How that happens is determined by the denomination’s “polity,” that is, the way it governs itself. Baptists don’t have bishops, but Methodists do. That means that it is harder for Methodist congregations or clergy members simply to do what they individually think is right. Most critically, Methodist connectional polity means that the congregation doesn’t own its property—although this recent conference seems to have opened the way for churches to leave without giving up their buildings.
Even denominations without bishops, however, have extensive national organizations with lots of influence over what happens in local churches. They develop programs, publish literature, organize mission efforts and educate clergy.
The conservatives who took over the SBC knew that this connective tissue was their real target. They replaced members of the governing boards, then replaced the staff and eventually transformed all the national institutions into supporters of conservative theological (and political) causes. If traditionalist Methodists prevail and progressive ones leave, we can expect to see just such a slow but inevitable transformation of their national bodies.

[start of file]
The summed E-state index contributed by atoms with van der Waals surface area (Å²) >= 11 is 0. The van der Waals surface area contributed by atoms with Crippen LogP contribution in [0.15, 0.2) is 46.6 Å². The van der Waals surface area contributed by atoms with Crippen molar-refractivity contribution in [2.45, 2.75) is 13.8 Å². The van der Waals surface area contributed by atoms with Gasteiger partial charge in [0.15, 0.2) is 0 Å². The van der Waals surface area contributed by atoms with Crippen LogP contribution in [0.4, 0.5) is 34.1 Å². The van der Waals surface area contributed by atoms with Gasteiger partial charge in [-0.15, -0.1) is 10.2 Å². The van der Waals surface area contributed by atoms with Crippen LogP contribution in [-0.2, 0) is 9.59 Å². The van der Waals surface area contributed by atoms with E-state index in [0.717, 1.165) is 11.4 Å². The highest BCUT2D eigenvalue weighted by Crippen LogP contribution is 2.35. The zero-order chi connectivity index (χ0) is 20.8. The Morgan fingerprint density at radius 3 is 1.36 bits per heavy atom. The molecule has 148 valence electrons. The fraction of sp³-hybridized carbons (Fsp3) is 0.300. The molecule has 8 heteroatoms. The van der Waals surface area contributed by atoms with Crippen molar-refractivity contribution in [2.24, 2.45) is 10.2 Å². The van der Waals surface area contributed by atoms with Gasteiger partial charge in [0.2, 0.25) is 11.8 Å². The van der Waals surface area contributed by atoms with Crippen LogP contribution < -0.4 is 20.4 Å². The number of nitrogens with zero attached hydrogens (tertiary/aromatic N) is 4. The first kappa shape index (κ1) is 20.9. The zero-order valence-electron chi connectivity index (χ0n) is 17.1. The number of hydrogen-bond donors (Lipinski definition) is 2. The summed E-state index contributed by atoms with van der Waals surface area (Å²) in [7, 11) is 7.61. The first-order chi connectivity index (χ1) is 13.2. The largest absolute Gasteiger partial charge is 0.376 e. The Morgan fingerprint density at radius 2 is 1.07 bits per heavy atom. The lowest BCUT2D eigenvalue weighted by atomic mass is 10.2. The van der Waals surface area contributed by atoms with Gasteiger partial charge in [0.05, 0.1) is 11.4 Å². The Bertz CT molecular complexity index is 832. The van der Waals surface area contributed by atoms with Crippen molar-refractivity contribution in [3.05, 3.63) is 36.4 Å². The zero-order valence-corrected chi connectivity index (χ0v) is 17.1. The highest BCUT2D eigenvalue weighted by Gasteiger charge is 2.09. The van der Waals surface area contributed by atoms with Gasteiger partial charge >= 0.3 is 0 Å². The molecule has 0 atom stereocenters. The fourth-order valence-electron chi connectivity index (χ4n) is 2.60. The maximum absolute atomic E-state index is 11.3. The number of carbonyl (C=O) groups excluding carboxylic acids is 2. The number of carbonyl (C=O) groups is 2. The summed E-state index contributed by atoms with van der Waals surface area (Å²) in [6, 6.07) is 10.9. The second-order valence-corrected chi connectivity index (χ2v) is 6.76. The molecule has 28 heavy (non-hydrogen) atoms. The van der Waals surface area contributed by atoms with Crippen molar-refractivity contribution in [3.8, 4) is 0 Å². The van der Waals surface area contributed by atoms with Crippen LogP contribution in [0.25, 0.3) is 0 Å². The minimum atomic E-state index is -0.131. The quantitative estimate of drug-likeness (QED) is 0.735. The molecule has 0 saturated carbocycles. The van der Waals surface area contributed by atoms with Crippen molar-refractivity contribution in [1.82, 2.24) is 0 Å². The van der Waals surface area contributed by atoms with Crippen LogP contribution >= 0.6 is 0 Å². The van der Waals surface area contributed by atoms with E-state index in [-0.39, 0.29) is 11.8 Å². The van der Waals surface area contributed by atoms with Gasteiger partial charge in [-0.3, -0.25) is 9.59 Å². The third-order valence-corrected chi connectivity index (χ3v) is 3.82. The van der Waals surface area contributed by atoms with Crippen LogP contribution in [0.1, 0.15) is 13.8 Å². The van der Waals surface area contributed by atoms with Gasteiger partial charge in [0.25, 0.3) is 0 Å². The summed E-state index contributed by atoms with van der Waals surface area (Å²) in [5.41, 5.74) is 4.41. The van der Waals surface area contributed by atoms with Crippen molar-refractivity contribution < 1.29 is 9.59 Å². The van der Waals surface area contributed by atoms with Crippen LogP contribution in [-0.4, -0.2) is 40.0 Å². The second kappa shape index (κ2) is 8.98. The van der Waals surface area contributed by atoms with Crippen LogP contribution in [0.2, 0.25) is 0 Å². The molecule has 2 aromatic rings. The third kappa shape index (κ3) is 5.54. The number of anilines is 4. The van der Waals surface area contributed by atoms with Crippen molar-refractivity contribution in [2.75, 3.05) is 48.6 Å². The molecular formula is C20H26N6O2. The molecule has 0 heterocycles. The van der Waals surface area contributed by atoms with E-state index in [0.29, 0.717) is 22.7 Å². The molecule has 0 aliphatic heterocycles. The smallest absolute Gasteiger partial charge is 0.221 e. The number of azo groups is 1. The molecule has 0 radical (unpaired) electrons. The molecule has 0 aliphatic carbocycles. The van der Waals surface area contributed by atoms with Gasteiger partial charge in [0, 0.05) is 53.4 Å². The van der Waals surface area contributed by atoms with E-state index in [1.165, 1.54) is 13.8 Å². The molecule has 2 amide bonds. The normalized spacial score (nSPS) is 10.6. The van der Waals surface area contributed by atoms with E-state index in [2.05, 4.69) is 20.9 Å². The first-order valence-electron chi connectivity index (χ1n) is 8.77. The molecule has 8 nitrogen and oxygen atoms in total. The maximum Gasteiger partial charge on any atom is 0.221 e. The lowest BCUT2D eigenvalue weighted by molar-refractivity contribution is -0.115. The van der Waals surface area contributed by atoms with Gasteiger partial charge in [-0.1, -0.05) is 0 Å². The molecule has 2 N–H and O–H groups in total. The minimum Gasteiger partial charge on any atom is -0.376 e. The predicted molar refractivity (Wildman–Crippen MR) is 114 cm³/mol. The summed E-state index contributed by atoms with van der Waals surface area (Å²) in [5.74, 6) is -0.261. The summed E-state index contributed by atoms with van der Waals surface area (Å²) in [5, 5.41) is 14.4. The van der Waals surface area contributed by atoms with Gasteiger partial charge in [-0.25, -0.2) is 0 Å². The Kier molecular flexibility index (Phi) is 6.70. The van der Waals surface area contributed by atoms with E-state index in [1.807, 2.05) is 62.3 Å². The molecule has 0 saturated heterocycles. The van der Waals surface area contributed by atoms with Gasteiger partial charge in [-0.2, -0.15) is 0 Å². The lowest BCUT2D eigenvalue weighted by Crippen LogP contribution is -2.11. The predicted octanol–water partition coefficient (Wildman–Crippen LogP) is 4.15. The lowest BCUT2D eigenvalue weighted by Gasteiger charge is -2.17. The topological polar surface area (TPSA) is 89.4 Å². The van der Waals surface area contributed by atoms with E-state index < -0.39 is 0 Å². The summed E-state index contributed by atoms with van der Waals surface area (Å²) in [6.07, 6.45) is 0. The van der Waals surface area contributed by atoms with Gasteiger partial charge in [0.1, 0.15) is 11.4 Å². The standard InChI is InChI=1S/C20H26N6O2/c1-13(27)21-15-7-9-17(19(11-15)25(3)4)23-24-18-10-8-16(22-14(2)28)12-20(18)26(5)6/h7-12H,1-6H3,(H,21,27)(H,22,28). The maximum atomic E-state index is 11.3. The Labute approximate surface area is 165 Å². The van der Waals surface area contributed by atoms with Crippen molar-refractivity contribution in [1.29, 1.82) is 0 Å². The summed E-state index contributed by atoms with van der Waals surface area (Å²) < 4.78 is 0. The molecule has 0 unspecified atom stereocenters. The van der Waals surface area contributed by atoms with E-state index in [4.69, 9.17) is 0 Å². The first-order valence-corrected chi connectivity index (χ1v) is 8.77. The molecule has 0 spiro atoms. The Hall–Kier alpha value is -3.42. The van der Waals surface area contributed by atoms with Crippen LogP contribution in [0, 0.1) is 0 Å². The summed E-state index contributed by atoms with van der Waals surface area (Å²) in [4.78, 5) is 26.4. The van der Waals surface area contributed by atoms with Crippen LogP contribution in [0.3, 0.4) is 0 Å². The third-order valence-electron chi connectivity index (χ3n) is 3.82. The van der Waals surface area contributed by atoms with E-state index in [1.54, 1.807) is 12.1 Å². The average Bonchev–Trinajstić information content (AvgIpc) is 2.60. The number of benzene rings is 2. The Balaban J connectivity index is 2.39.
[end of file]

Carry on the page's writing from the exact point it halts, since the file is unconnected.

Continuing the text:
We may also expect to see a few Methodist organizations declare independence. Among Baptists, Baylor University’s cutting of its official Baptist ties was the most noted such move. For Methodists, some of the theological schools—especially those lodged in universities—may follow that path. It means developing new funding streams, of course, but it also means “rebranding” so as to keep a claim on one’s historic identity even as the organizational link is severed.
Denominations live and breath at the local level
The most visible splitting among Methodists is likely to happen at the local church level. Individual congregations will have to decide whether to stay, and if not, where to go. In some cases, that decision may divide the congregation itself, with one faction leaving to start something new. Jimmy Carter’s Maranatha Baptist is one of the more visible Baptist examples.